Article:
Intel posts one of its worst losses ever, as sales plummet
Intel posted its second worse loss ever in the last quarter of 2022, with net income plummeting 114% for a quarterly loss of -$664 million. If Intel is the silicon canary in the economic mine and an indicator of how much money is going into enterprise or cloud hardware refreshes, things are not looking healthy.
“To various degrees, all our markets are being impacted by macro uncertainty, rising interest rates, geopolitical tensions in Europe and COVID impacts in Asia, especially in China” Intel said.
The chipmaker is targeting cost savings of up to $10 billion annually by end-2025 even as it embarks on a significant organisational transformation and invests heavily in process technologies.
On January 10 Intel unveiled its “Sapphire Rapids” fourth generation Xeon CPUs, which introduce a brand-new microarchitecture to the data center, showcasing nearly 50 new CPUs and a new data centre GPU line code-named Ponte Vecchio. The new 4th Gen Intel Xeon chips achieve a 55% lower and 52% lower total cost of ownership (TCO) for AI and database workloads respectively, versus 3rd Gen Intel Xeon Scalable 8380 Processors.
Intel’s new “On Demand” will make you pay extra to unleash chips
The 4th Gen Xeon chips feature a wide range of different built-in accelerators.
That gives customers the ability using software to dynamically adjust their performance for different workloads. e.g. The Data Streaming Accelerator or “DSA” (illustrated below) is designed to offload common data movement and data transformation tasks that cause overhead in data centre scale deployment.
Operating income for Intel’s data centre segment plummeted 84% in the last quarter of the year (versus Q4 2021) – as revenue for the segment fell $2.9 billion however: “While all segments have weakened, enterprise and rest of world, especially China, continues to be weaker than hyperscale” said Intel’s CEO Pat Gelsinger.
He added: “However, we’d highlight that the correction in enterprise and rest of the world, where we have stronger positions, are further along than hyperscale” – emphasising in an analyst Q&A: “We are a touch optimistic that China will come back and enterprise will come back more rapidly than the cloud.”
Intel losses: “We lost share, we lost momentum”
Challenged by analysts on how Intel could regain falling market share in the data centre sector, CEO Pat Gelsinger said: “Our customers were anxious for a great product from Intel. Obviously, we would have liked it to be earlier… but we are now shipping a very high-quality product [Sapphire Rapids, shipping January 10].”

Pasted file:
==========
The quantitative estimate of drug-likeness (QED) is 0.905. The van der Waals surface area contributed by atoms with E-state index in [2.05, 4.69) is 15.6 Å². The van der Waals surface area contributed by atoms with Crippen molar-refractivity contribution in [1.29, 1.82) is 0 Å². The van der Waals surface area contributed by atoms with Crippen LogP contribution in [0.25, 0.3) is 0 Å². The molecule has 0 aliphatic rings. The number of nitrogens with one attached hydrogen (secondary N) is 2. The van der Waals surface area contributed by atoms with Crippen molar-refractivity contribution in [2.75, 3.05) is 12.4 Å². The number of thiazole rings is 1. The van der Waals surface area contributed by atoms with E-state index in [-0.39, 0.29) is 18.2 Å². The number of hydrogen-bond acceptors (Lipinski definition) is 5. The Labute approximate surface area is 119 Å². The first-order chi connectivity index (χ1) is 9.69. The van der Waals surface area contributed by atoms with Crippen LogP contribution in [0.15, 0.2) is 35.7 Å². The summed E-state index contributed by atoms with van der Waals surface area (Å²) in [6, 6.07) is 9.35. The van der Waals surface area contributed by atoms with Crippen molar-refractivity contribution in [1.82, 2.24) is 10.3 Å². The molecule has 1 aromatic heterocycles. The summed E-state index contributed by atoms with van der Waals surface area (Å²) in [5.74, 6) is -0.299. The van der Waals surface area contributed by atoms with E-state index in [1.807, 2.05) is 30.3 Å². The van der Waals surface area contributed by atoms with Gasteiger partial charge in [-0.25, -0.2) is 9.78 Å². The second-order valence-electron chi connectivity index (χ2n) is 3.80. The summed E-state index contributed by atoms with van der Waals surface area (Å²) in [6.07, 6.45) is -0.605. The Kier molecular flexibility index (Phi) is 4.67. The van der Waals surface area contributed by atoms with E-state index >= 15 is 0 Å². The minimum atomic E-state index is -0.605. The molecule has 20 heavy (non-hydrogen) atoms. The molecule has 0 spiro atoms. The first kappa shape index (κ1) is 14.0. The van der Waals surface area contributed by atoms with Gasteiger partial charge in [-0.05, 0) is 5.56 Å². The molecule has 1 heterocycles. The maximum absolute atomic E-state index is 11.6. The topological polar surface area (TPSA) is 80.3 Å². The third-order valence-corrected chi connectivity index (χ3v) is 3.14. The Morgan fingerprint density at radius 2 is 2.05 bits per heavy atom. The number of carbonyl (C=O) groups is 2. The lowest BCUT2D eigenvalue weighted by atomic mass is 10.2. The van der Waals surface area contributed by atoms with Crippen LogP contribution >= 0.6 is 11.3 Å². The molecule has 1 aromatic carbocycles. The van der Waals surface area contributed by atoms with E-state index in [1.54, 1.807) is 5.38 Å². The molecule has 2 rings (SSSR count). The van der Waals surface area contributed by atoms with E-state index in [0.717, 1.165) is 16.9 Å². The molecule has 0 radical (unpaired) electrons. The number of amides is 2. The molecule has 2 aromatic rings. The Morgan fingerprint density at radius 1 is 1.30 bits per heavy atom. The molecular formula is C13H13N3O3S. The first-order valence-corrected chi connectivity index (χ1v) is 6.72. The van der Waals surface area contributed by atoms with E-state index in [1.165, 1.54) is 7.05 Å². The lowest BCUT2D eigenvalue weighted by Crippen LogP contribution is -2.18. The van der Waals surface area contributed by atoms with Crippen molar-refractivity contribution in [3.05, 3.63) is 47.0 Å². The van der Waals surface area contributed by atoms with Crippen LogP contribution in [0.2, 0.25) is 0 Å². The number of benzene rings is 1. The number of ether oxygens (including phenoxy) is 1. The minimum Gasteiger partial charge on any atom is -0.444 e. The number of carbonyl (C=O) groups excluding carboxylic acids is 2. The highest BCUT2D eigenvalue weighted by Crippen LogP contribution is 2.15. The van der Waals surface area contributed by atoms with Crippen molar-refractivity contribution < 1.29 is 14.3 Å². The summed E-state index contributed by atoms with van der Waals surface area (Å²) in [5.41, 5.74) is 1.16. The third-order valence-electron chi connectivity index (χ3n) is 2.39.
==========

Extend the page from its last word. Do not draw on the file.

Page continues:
He added: “We realize that we stumble, right? We lost share. We lost momentum.”
Among other cost savings measures, effective January 2023, Intel increased the estimated useful life of certain production machinery and equipment from five years to eight years: “We have identified nine different subcategories for operational improvement that our teams will aggressively pursue” Gelsinger added on an earnings call.
“We think [the market] stabilises this year, and we’re going to be building a road map that allows us to regain leadership for the long term in this critical market” Gelsinger said. (Intel’s full earnings presentation is here.)
He claimed early traction on the Sapphire Rapids fourth generation of Xeon chips is strong, saying Intel was “on track to ship one million units by mid-year” — and that the company is on track
with autonomous driving technology segment MobileEye a key bright spot for Intel after a tough quarter. Mobileye increased revenue by almost 60% year-on-year in Q4: “Calendar year 2022 design wins, including supervision, are projected to generate future revenue of approximately $6.7 billion across 64 million units” said Intel CFO David Zinsner, adding “full year revenue of $1.9 billion was also a record for Mobileye, growing 35% year-over-year. Fourth quarter operating income of $210 million represents 71% growth.”
Intel CFO Zinsner concluded: “We’re a high fixed cost model. So we suffer the consequence of that, obviously, when revenue is declining, but we also get the benefit when revenue is expanding.
“What is currently a headwind does turn to a tailwind as the business recovers.”